Vicoso Group

Sex-Chromosome Biology and Evolution

Sex chromosomes, such as the X and Y of mammals, are involved in sex-determination in many animal and plant species. Their sex specificity leads them to evolve differently from other chromosomes, and acquire distinctive biological properties. The Vicoso group investigates how sex chromosomes evolve over time, and what biological forces are driving their patterns of differentiation.

The Vicoso group is interested in understanding several aspects of the biology of sex chromosomes, and the evolutionary processes that shape their peculiar features. By combining the use of next-generation sequencing technologies with studies in several model and non-model organisms, they can address a variety of standing questions, such as: Why do some Y chromosomes degenerate while others remain homomorphic, and how does this relate to the extent of sexual dimorphism of the species? What forces drive some species to acquire global dosage compensation of the X, while others only compensate specific genes? What are the frequency and molecular dynamics of sex-chromosome turnover?

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Current Projects

Sex chromosome turnover and conservation | Dosage compensation in female-heterogametic species | Gene expression evolution in sexual and asexual species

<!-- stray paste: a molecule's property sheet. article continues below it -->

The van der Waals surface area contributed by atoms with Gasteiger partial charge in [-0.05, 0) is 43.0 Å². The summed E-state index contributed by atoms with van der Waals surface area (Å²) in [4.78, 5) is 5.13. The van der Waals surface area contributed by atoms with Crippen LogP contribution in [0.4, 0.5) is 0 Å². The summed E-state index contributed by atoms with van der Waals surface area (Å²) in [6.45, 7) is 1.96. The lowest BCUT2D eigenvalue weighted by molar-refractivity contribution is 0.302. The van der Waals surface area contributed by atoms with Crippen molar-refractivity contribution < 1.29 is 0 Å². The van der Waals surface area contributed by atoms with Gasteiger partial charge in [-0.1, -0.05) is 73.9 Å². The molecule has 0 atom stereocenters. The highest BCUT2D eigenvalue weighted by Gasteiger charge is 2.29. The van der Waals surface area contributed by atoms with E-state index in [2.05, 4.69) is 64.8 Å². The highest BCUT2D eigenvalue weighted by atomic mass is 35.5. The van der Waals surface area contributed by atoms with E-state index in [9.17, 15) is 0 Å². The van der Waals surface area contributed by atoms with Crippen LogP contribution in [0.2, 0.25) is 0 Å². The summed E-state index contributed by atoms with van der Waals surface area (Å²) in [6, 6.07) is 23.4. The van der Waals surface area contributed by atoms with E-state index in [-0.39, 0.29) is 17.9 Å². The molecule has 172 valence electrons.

Freitas S, Westram AM, Schwander T, Arakelyan M, Ilgaz Ç, Kumlutas Y, Harris DJ, Carretero MA, Butlin RK. 2022. Parthenogenesis in Darevskia lizards: A rare outcome of common hybridization, not a common outcome of rare hybridization. Evolution. View

Perini S, Butlin R, Westram AM, Johannesson K. 2022. Very short mountings are enough for sperm transfer in Littorina saxatilis. Journal of Molluscan Studies. 88(1), eyab049. View

Kelemen RK, Elkrewi MN, Lindholm AK, Vicoso B. 2022. Novel patterns of expression and recruitment of new genes on the t-haplotype, a mouse selfish chromosome. Proceedings of the Royal Society B: Biological Sciences. 289(1968), 20211985. View

Huylmans AK, Macon A, Hontoria F, Vicoso B. 2021. Transitions to asexuality and evolution of gene expression in Artemia brine shrimp. Proceedings of the Royal Society B: Biological Sciences. 288(1959), 20211720. View

Westram AM, Faria R, Johannesson K, Butlin R. 2021. Using replicate hybrid zones to understand the genomic basis of adaptive divergence. Molecular Ecology. 30(15), 3797–3814. View

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ReX-Link: Beatriz Vicoso


since 2015 Assistant Professor, Institute of Science and Technology Austria (ISTA)
2009 – 2014 Postdoc, University of California, Berkeley, USA
2010 PhD, University of Edinburgh, Scotland, UK

Selected Distinctions

2017 Member of the Young Academy of the Austrian Academy of Sciences
2016 ERC Starting Grant
2016 FWF Standalone Grant
2011 DeLill Nasser Travel Award from the Genetics Society of America

Additional Information

Download CV
Open Vicoso lab website

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